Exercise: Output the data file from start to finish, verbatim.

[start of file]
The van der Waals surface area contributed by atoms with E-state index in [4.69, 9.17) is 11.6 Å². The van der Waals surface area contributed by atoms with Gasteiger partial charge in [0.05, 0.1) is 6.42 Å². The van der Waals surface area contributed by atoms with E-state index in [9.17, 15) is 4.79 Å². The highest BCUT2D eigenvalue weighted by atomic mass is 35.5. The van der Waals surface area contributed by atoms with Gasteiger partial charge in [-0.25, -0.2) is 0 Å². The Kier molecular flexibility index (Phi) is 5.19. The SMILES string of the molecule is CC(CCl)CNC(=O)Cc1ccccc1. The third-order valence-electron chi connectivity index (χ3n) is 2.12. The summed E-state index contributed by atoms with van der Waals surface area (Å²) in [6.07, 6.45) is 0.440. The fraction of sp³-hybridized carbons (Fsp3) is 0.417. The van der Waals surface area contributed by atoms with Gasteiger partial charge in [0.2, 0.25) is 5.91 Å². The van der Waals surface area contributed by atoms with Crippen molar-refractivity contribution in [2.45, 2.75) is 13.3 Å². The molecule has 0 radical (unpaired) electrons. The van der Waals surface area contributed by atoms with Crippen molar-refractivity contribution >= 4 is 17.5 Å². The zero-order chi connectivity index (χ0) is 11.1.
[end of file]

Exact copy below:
The van der Waals surface area contributed by atoms with E-state index in [4.69, 9.17) is 11.6 Å². The van der Waals surface area contributed by atoms with Gasteiger partial charge in [0.05, 0.1) is 6.42 Å². The van der Waals surface area contributed by atoms with E-state index in [9.17, 15) is 4.79 Å². The highest BCUT2D eigenvalue weighted by atomic mass is 35.5. The van der Waals surface area contributed by atoms with Gasteiger partial charge in [-0.25, -0.2) is 0 Å². The Kier molecular flexibility index (Phi) is 5.19. The SMILES string of the molecule is CC(CCl)CNC(=O)Cc1ccccc1. The third-order valence-electron chi connectivity index (χ3n) is 2.12. The summed E-state index contributed by atoms with van der Waals surface area (Å²) in [6.07, 6.45) is 0.440. The fraction of sp³-hybridized carbons (Fsp3) is 0.417. The van der Waals surface area contributed by atoms with Gasteiger partial charge in [0.2, 0.25) is 5.91 Å². The van der Waals surface area contributed by atoms with Crippen molar-refractivity contribution in [2.45, 2.75) is 13.3 Å². The molecule has 0 radical (unpaired) electrons. The van der Waals surface area contributed by atoms with Crippen molar-refractivity contribution >= 4 is 17.5 Å². The zero-order chi connectivity index (χ0) is 11.1.